Council of Europe cross-party initiative: Parliamentarians from 14 European countries call upon Russian government to put an end to religious freedom violations against minorities
On Friday 13 October, 28 parliamentarians at the Parliamentary Assembly of the Council of Europe, coming from 14 European countries and members of the four main political groups at the Assembly, signed a written declaration published on the Council of Europe’s website, calling respectfully upon the Russian government to intervene to “put an end to violations of the Right to Freedom of Religion or belief of members of religious minorities in Russia”.
The declaration reads that “Evangelicals, Lutherans, Baptists, Pentecostals, Methodists, Presbyterians, Muslims, Hindus, Buddhists, Scientologists and others have been targeted, with some of their members sentenced to pre-trial imprisonment based on the 2002 Extremist law, while in reality being held for simply engaging in peaceful religious beliefs and activities.”
This declaration, of which signatories are members of national parliaments in Portugal, Spain, Italy, UK, and 10 other countries, appears in a context of strong religious discrimination in Russia, where religious minorities suffer unlawful treatments by some authorities. Recently, Jehovah’s Witnesses, a Christian denomination that rejects violence, has been banned as “extremist,” by a decision of the Supreme court. Protests from Russian human rights defenders have risen throughout the Russian Federation, as discriminatory treatments are increasingly unfair towards Russia’s own citizens.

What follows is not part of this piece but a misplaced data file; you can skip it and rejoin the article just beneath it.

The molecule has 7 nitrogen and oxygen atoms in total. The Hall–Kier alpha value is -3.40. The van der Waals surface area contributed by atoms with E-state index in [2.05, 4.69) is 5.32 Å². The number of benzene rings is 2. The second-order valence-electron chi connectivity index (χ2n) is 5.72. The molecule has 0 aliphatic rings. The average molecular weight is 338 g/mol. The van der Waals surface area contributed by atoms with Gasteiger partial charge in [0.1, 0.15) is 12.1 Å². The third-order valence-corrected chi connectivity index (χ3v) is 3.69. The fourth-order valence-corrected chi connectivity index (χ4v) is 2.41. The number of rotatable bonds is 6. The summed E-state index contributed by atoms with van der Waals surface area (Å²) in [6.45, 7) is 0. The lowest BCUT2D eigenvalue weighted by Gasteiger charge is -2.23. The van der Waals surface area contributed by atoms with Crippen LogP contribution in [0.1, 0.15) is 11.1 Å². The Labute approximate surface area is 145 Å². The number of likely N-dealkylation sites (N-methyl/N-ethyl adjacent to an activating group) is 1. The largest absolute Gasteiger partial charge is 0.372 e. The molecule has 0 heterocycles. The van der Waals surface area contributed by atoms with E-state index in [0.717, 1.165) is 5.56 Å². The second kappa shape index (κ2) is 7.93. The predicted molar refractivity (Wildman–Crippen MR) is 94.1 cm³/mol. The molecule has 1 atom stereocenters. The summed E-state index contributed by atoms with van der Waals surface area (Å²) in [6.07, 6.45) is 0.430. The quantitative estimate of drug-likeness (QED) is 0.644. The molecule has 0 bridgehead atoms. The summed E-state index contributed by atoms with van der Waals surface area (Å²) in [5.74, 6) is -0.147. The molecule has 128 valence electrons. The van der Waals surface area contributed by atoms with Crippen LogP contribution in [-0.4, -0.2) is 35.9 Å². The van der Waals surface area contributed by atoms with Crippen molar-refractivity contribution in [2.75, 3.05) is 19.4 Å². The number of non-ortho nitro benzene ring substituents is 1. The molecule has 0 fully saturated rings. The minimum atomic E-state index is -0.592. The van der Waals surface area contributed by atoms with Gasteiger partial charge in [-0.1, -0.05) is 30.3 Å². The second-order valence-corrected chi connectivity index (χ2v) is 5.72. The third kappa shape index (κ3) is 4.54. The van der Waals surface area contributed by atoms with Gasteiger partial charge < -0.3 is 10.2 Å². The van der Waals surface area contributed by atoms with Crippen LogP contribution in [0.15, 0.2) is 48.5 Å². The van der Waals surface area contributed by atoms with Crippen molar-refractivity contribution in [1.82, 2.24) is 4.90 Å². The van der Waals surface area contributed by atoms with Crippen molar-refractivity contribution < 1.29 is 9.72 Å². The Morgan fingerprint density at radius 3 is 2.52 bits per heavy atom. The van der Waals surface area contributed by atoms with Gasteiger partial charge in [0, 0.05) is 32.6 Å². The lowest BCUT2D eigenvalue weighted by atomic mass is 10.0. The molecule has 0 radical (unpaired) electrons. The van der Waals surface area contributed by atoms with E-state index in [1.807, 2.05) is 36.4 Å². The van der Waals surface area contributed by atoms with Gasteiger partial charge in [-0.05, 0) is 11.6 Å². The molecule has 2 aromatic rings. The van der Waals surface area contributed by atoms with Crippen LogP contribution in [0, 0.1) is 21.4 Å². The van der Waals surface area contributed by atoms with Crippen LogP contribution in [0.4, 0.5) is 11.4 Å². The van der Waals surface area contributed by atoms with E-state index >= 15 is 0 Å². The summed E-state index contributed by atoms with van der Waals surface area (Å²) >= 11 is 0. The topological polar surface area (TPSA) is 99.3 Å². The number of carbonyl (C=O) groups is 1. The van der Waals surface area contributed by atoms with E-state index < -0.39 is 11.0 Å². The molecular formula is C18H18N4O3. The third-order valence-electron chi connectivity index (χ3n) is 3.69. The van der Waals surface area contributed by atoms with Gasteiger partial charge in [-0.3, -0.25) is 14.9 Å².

Recently, Lyudmila Alexeyeva, a very well-known Russian human rights activist whom Putin personally visited on her 90th birthday this year, has published an open letter to the President in the top National magazine the Kommersant, followed by 100 Russian human rights activists, protesting against the unfair treatment of Scientologists in Russia, following the arrest of five of their religious leaders on the spurious charges of “extremism”, based on the law on extremism of 2002, which, according to the European Parliamentarians, “provides no clear definition for the term ‘extremism,’ thus rendering virtually any group or individual vulnerable to political and legal harassment.”